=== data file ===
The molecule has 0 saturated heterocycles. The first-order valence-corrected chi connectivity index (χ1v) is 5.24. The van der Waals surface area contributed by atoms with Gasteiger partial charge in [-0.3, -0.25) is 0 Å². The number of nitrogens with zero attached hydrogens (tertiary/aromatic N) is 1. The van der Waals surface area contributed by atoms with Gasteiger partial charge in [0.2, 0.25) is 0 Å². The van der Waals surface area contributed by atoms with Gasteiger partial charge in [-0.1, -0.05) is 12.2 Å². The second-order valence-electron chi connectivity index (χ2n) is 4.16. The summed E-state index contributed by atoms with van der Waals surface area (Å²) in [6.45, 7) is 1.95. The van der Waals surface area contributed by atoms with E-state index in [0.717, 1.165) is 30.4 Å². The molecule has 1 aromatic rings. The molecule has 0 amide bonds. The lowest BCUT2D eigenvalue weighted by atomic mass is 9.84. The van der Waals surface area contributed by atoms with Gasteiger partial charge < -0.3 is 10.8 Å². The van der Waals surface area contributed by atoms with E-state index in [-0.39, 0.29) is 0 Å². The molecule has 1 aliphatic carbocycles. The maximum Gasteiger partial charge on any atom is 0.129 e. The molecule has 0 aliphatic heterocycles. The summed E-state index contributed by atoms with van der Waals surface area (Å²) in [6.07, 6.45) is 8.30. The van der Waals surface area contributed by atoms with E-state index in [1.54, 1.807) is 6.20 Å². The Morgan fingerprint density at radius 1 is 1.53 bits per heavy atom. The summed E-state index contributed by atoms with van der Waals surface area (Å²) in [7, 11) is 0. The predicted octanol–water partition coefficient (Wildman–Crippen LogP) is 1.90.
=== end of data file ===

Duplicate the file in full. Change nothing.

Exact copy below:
The molecule has 0 saturated heterocycles. The first-order valence-corrected chi connectivity index (χ1v) is 5.24. The van der Waals surface area contributed by atoms with Gasteiger partial charge in [-0.3, -0.25) is 0 Å². The number of nitrogens with zero attached hydrogens (tertiary/aromatic N) is 1. The van der Waals surface area contributed by atoms with Gasteiger partial charge in [0.2, 0.25) is 0 Å². The van der Waals surface area contributed by atoms with Gasteiger partial charge in [-0.1, -0.05) is 12.2 Å². The second-order valence-electron chi connectivity index (χ2n) is 4.16. The summed E-state index contributed by atoms with van der Waals surface area (Å²) in [6.45, 7) is 1.95. The van der Waals surface area contributed by atoms with E-state index in [0.717, 1.165) is 30.4 Å². The molecule has 1 aromatic rings. The molecule has 0 amide bonds. The lowest BCUT2D eigenvalue weighted by atomic mass is 9.84. The van der Waals surface area contributed by atoms with Gasteiger partial charge < -0.3 is 10.8 Å². The van der Waals surface area contributed by atoms with E-state index in [-0.39, 0.29) is 0 Å². The molecule has 1 aliphatic carbocycles. The maximum Gasteiger partial charge on any atom is 0.129 e. The molecule has 0 aliphatic heterocycles. The summed E-state index contributed by atoms with van der Waals surface area (Å²) in [6.07, 6.45) is 8.30. The van der Waals surface area contributed by atoms with E-state index in [1.54, 1.807) is 6.20 Å². The Morgan fingerprint density at radius 1 is 1.53 bits per heavy atom. The summed E-state index contributed by atoms with van der Waals surface area (Å²) in [7, 11) is 0. The predicted octanol–water partition coefficient (Wildman–Crippen LogP) is 1.90.